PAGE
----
Walk Hard The Dewey Cox Story
John C. Reilly, Kristen Wiig, Jenna Fisher
Cameos by Jackson Browne, Lyle Lovett, Harold Ramis
Directed by Jake Kasdan
Sony Pictures Home Entertainment 2008
96 minutes plus Extras

Walk Hard, The Dewey Cox Story makes Spinal Tap look like it was done on a quadriplegic. This comedy is brilliant, extraordinary original, fantastic, hilarious, and sublime.

It is abundantly clear in the first five minutes this is going to be a very intelligent, over the top mocking of both musical biopics and comedies about the music biz.

Walk Hard is a watch again and again keeper that nails every single one of its targets and moments.

One of the many reasons this comedy works is it does not waste any time yet covers a  lot of story and elements of musical biopics without anything feeling jammed in.

In the first seven minutes, Dewey Cox has gone through a great tragedy and, the very same day, learned to play the blues in 5 seconds flat. In another movie, this would be unbelievable. Here, it is just part of why the movie works.

It is not a spoiler to say the basic biographical movie arc is here: rise to fame, crashing, and a rediscovery by the music world and new found and better appreciated fame. It is how it is done in this comedy that makes it all worth while.

Fans of movies about musicians like Ray, The Buddy Holly Story, La Bamba, Coal Miner’s Daughter, Walk The Line, or Great Balls of Fire who have a sense of humor will cherish the many spoofs and tips of the hats to these movies.

If you are not familiar with these movies, Walk Hard just plain works because of John C. Reilly’s acting, a wickedly intelligent and funny script (Judd Apatow), and brilliant directing that knows where all the laughs are and does not milk a single one.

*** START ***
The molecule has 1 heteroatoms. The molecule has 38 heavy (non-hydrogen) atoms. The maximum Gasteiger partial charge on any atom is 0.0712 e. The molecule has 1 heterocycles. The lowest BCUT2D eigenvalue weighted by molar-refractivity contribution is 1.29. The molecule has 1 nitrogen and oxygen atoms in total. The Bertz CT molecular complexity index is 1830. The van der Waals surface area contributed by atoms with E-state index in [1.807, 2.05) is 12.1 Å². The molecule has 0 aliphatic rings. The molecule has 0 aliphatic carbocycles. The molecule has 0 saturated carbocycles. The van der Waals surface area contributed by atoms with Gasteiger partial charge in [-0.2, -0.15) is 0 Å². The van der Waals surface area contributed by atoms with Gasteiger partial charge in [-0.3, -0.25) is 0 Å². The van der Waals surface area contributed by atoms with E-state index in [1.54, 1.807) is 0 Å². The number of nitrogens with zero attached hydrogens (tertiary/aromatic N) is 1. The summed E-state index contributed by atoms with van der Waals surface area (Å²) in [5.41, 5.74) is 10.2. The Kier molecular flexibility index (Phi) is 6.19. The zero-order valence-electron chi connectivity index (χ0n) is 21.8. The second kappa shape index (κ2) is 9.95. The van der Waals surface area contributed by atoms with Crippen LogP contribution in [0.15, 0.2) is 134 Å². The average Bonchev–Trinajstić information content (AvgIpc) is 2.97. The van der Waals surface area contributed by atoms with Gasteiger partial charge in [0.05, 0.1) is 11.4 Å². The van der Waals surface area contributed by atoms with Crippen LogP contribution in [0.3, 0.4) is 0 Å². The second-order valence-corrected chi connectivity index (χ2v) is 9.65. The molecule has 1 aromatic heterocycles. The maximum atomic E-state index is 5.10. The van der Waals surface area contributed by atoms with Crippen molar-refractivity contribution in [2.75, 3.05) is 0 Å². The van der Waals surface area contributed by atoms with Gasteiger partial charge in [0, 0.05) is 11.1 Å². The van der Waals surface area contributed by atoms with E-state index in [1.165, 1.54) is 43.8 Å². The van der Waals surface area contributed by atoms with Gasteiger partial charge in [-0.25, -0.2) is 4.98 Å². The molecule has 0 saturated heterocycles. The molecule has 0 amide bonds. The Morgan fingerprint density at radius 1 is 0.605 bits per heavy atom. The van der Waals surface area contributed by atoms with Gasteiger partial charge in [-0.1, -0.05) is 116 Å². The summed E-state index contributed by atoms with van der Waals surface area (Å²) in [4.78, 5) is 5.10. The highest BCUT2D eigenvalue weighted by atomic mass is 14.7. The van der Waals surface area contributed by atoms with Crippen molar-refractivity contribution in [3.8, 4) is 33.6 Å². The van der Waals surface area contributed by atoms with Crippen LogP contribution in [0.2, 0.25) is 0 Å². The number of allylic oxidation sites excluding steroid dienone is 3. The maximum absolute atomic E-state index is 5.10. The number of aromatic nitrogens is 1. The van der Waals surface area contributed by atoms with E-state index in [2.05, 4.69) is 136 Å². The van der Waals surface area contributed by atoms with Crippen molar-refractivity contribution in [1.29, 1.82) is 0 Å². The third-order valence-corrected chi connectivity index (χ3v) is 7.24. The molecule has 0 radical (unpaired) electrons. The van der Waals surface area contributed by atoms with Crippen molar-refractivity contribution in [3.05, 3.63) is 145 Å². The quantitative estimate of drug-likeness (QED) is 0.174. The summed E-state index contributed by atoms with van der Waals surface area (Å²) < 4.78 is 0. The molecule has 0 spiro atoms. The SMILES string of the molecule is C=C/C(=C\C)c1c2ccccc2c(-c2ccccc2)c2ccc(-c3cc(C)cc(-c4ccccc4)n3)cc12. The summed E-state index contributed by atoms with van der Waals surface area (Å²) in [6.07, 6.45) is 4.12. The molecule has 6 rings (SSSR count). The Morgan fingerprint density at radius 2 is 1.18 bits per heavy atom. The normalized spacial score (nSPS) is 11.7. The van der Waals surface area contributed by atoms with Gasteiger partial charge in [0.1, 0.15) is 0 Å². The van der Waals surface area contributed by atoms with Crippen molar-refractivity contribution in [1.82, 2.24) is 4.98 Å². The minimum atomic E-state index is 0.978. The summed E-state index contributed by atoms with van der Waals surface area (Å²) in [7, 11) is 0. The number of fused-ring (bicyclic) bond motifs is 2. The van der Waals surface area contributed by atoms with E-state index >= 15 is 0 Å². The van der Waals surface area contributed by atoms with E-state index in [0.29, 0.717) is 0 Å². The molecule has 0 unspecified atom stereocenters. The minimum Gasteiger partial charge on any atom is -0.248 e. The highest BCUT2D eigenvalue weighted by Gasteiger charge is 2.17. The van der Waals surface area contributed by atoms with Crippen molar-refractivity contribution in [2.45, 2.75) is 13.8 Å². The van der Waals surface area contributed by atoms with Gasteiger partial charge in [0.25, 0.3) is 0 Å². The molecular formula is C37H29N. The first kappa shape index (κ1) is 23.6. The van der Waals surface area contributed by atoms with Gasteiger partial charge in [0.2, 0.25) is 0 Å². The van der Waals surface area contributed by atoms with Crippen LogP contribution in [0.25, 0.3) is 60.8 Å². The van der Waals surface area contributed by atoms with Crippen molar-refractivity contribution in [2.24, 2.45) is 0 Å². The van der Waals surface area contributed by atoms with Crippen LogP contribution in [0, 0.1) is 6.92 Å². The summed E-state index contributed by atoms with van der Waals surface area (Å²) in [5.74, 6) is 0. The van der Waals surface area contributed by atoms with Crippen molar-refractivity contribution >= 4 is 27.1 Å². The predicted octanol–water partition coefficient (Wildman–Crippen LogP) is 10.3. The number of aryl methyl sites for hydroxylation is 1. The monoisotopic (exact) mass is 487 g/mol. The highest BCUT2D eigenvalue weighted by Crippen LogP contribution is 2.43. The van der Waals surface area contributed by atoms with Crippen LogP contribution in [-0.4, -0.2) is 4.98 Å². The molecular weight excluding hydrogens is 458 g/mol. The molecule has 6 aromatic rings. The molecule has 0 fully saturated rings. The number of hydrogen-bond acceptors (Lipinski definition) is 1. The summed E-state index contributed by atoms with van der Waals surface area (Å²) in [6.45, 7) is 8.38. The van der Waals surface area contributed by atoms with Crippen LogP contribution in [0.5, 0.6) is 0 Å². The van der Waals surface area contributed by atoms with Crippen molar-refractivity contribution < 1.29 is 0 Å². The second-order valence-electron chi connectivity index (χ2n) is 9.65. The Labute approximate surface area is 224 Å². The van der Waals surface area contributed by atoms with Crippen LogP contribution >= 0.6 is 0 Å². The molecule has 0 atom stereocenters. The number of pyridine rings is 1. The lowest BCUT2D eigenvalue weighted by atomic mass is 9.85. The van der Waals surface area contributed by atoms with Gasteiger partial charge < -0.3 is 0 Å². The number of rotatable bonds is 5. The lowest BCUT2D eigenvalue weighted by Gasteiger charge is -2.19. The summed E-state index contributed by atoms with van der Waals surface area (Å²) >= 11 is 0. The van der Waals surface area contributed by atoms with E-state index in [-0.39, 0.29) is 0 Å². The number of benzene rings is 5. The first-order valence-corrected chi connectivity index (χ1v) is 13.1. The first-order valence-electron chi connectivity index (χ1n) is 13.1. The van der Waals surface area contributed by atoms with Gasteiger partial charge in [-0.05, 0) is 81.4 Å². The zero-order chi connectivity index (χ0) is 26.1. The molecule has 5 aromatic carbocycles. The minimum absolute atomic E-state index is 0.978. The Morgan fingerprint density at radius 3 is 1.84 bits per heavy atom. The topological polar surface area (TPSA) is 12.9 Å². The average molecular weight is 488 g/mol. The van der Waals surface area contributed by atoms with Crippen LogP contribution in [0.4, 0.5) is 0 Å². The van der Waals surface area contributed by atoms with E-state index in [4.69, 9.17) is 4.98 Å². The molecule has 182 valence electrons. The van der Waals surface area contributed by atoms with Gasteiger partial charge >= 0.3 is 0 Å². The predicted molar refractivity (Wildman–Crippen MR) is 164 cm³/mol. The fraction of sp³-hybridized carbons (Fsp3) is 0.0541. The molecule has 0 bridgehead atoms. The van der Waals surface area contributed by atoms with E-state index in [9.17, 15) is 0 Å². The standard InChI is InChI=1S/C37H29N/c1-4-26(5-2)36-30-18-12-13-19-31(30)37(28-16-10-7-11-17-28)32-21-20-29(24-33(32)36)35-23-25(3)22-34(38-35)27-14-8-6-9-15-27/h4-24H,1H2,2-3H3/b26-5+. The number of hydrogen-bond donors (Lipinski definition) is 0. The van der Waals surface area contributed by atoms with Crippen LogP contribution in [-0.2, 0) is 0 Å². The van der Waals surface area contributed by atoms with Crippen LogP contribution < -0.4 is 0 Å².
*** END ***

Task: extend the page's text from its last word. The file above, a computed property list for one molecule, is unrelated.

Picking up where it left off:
My favorite bit is when Cox goes through a sixties Dylan period: the spoof is absolutely dead on. The Beatles moments are also amazingly dead on as are the impersonations of John, Paul, George, and Ringo.

There are also references to the Beach Boys, the Partridge Family, and a few more I probably missed.

A fun part of this movie is playing the spot the fake cameo by a dead rock and roll celebrity (Big Bopper, Buddy Holly, Lennon, Harrison, etc). The lyrics to the songs are also some of the best in the comedy song business: “In my dreams you’re blowin’ me … some kisses. / You and I could go down … in history. Let’s duet. In ways that make us feel good.”

How good is Walk Hard, The Dewey Cox Story? Hell, even the commentary track with Jake Kastan, Judd Apatow, John C. Reilly, and Lew Morton is funny, original, and over the top so pay close attention to the commentary when you see Dewey’s wife and their many kids for the first time.

I especially appreciated you could play that track as subtitle to the movie.


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